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Reviewed by:
  • Red Wings over the Yalu: China, the Soviet Union, and the Air War in Korea
  • Steven J. Zaloga
Xiaoming Zhang , Red Wings over the Yalu: China, the Soviet Union, and the Air War in Korea. College Station: Texas A&M University Press, 2002. 300 pp.

Until recently, historical accounts of the Korean air war in 1950-1953 have been one-sided, covering it only from the perspective of the U.S. and United Nations forces. Soviet participation in the air war was widely suspected even at the time, but until the 1990s the role of Soviet pilots was a state secret and was never officially acknowledged by Soviet leaders. Following the end of the Cold War, Russian veterans began to recall their experiences in Korea, and a number of Russian-language accounts appeared as newspaper and magazine articles; a few accounts appeared in book form as well. These Russian accounts touched peripherally on the operations of the allied air forces of China and North Korea, but the coverage tended to be cursory and often [End Page 164] dismissive of the performance of the Chinese forces. Although at least one American doctoral dissertation has been written on the Soviet role in the Korean air war, there has been little scholarly writing on the subject for the English-language audience.

Xiaoming Zhang's pioneering account is an attempt to redress the balance by providing a look at Chinese participation in the Korean air war in the broader context of the Communist air operations. Zhang begins with an overview of the origins of the People's Liberation Army Air Force (PLAAF), which is useful for Western readers because so little else is available in English. China was almost entirely dependent on Soviet aircraft during the war, and thus the history of the early PLAAF is inextricably linked to relations with the Soviet Union. The discussion of ties with Moscow establishes a thread throughout the study, as Zhang reviews the trials and tribulations of Chinese-Soviet military cooperation and technology exchanges. He provides the first widely available account of little known aspects of early Soviet-Chinese military cooperation such as the employment of Soviet aircraft in the defense of Shanghai against the Nationalist Chinese air force in 1950, an important but little known precursor to the subsequent Korean air campaign.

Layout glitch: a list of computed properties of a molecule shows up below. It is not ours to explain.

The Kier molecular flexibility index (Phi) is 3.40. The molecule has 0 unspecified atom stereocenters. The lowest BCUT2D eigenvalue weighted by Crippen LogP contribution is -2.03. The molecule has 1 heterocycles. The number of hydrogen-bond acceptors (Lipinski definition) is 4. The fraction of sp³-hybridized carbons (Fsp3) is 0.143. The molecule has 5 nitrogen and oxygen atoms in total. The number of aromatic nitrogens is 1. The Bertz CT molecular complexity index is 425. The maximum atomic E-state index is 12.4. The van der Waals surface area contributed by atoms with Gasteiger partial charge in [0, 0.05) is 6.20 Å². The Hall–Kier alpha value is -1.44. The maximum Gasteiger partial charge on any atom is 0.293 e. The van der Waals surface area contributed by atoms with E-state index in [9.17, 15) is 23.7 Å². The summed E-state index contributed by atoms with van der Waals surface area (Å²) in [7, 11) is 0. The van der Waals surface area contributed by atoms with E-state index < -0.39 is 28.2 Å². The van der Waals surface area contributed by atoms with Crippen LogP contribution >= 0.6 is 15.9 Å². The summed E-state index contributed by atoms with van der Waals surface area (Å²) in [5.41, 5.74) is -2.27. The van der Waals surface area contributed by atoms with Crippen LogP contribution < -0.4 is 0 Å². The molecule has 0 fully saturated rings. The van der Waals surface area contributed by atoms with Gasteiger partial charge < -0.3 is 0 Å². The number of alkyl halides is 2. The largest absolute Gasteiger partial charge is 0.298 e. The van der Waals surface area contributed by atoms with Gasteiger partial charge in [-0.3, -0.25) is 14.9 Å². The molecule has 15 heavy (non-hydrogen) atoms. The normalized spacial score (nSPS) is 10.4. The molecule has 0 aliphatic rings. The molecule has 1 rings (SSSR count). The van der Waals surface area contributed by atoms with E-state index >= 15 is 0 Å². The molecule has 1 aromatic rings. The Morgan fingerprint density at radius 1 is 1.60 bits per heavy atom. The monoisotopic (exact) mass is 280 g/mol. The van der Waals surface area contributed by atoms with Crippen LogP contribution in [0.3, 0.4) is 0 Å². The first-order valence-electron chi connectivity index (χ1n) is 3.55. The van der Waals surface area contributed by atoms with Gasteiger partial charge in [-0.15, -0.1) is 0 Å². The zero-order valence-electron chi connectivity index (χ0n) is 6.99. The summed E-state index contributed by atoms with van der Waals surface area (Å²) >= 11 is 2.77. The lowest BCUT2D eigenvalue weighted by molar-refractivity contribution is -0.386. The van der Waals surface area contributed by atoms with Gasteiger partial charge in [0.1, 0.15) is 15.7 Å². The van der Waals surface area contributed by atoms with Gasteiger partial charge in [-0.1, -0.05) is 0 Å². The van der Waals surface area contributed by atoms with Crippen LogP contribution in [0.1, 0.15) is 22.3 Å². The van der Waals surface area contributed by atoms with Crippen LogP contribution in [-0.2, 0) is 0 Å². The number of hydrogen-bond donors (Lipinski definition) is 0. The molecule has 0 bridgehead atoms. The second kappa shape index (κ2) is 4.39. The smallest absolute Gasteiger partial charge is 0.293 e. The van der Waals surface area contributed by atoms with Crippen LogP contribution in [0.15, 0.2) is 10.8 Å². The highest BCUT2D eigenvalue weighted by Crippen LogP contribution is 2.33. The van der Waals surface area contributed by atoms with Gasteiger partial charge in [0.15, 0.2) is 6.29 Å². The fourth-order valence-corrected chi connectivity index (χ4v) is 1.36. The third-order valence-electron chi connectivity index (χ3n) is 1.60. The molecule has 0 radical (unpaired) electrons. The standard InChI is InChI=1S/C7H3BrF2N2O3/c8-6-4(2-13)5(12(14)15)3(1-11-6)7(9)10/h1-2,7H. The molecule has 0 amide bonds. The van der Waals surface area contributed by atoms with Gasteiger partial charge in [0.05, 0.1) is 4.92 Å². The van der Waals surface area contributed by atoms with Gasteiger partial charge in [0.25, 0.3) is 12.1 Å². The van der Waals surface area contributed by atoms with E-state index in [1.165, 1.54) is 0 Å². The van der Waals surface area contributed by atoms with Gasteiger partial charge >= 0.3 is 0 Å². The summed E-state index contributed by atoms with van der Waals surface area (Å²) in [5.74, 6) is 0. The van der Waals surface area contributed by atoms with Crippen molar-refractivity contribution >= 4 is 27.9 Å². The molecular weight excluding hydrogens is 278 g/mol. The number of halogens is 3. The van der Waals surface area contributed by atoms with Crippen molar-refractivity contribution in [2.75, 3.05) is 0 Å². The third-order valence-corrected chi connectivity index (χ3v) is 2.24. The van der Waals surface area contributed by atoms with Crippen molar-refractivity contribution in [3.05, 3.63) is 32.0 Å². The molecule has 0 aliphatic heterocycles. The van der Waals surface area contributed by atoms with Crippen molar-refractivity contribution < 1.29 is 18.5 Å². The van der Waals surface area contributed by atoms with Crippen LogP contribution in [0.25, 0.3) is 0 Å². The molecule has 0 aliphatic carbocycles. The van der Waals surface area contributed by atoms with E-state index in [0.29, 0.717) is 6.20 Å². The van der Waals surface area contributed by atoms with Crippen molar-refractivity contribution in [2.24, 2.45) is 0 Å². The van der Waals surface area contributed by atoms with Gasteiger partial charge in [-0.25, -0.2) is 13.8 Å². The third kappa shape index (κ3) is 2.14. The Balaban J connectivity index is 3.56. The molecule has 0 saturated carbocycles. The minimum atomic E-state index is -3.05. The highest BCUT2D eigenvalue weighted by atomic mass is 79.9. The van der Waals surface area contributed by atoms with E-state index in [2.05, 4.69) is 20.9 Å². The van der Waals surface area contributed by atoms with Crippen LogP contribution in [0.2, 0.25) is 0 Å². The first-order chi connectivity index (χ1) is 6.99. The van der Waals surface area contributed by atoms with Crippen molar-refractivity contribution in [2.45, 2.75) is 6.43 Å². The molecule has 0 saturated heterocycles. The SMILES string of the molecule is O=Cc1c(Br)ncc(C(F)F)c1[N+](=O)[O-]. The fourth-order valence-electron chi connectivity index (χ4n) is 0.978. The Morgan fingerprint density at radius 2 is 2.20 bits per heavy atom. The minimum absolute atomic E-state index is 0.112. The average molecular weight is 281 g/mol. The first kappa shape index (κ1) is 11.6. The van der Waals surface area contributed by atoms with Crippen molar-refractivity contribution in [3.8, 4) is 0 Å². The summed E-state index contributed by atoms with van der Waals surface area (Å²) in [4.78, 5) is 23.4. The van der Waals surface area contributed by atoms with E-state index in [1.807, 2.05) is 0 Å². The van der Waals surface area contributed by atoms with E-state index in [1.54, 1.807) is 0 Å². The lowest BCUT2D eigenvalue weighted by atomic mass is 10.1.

Clandestine Soviet air support for the North Korean People's Army was a critical issue in the discussions between Mao Zedong and Josif Stalin before and during the Korean War, and Zhang examines recent archival revelations about this debate. This is a very useful account for readers who do not have access to recent Russian and Chinese accounts, and a fine summary even for those who do. Although Zhang's primary focus is on the Chinese air force, he provides an excellent and detailed survey of early Soviet air operations in Korea in 1950-1951, which are essential in understanding the later participation of the PLAAF. These chapters will be welcome to readers who do not have access to the recent Russian writings on the Korean air war. The small-scale North Korean participation in the air war is still obscure, but Russian and Chinese accounts indicate that it was never significant in a military sense.

Zhang engages in the newly revived debate about the relative kill ratio between U.S. and Soviet/Chinese jet fighters. This ratio has become a proxy for measuring the relative performance of the various air forces. Whereas traditional U.S. accounts have often repeated the wartime claims of a kill ratio of more than ten-to-one in favor of U.S. fighter aircraft, Russian accounts in the early 1990s and more recent Chinese accounts have claimed that this was not the case. Russian accounts have gone so far as to claim that Soviet pilots performed far better than their American adversaries, particularly in the first year of the air war. Zhang also notes that the PLAAF claims to have ended the war at a time when the exchange-ratio was in its own favor. This issue remains to be sorted out, but Zhang's study provides a crucial ingredient for a reexamination of the performance...